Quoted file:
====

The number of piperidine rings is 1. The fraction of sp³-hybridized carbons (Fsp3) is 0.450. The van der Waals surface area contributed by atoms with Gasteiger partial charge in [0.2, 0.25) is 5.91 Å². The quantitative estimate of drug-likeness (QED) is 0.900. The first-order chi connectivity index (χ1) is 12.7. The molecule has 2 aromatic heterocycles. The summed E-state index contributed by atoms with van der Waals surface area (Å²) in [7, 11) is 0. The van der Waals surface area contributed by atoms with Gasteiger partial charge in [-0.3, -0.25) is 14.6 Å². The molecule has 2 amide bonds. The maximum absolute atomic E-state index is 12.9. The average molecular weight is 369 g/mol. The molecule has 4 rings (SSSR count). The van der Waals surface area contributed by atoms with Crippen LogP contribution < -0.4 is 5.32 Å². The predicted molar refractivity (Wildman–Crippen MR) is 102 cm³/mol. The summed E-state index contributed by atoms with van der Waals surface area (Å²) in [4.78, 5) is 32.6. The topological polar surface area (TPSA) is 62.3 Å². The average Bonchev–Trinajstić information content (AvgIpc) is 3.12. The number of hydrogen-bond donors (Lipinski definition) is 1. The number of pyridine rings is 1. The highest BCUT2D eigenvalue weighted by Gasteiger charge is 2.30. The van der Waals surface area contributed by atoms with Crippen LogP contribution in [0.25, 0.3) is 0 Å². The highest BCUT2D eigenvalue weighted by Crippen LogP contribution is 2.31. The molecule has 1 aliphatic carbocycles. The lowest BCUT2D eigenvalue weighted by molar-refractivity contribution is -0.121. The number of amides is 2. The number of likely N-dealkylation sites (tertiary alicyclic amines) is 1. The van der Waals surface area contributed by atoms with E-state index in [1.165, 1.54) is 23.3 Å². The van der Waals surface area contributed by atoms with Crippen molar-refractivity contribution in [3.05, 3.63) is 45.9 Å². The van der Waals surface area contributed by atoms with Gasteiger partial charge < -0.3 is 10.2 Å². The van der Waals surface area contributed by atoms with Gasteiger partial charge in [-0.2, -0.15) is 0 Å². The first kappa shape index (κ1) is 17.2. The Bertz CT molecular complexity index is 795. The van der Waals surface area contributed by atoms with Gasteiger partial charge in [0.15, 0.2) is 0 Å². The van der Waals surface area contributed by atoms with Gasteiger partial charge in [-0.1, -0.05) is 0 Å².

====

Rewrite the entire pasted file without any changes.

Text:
The number of piperidine rings is 1. The fraction of sp³-hybridized carbons (Fsp3) is 0.450. The van der Waals surface area contributed by atoms with Gasteiger partial charge in [0.2, 0.25) is 5.91 Å². The quantitative estimate of drug-likeness (QED) is 0.900. The first-order chi connectivity index (χ1) is 12.7. The molecule has 2 aromatic heterocycles. The summed E-state index contributed by atoms with van der Waals surface area (Å²) in [7, 11) is 0. The van der Waals surface area contributed by atoms with Gasteiger partial charge in [-0.3, -0.25) is 14.6 Å². The molecule has 2 amide bonds. The maximum absolute atomic E-state index is 12.9. The average molecular weight is 369 g/mol. The molecule has 4 rings (SSSR count). The van der Waals surface area contributed by atoms with Crippen LogP contribution < -0.4 is 5.32 Å². The predicted molar refractivity (Wildman–Crippen MR) is 102 cm³/mol. The summed E-state index contributed by atoms with van der Waals surface area (Å²) in [4.78, 5) is 32.6. The topological polar surface area (TPSA) is 62.3 Å². The average Bonchev–Trinajstić information content (AvgIpc) is 3.12. The number of hydrogen-bond donors (Lipinski definition) is 1. The number of pyridine rings is 1. The highest BCUT2D eigenvalue weighted by Gasteiger charge is 2.30. The van der Waals surface area contributed by atoms with Crippen LogP contribution in [0.25, 0.3) is 0 Å². The highest BCUT2D eigenvalue weighted by Crippen LogP contribution is 2.31. The molecule has 1 aliphatic carbocycles. The lowest BCUT2D eigenvalue weighted by molar-refractivity contribution is -0.121. The number of amides is 2. The number of likely N-dealkylation sites (tertiary alicyclic amines) is 1. The van der Waals surface area contributed by atoms with E-state index in [1.165, 1.54) is 23.3 Å². The van der Waals surface area contributed by atoms with Crippen molar-refractivity contribution in [3.05, 3.63) is 45.9 Å². The van der Waals surface area contributed by atoms with Gasteiger partial charge < -0.3 is 10.2 Å². The van der Waals surface area contributed by atoms with Gasteiger partial charge in [-0.2, -0.15) is 0 Å². The first kappa shape index (κ1) is 17.2. The Bertz CT molecular complexity index is 795. The van der Waals surface area contributed by atoms with Gasteiger partial charge in [0.15, 0.2) is 0 Å². The van der Waals surface area contributed by atoms with Gasteiger partial charge in [-0.1, -0.05) is 0 Å².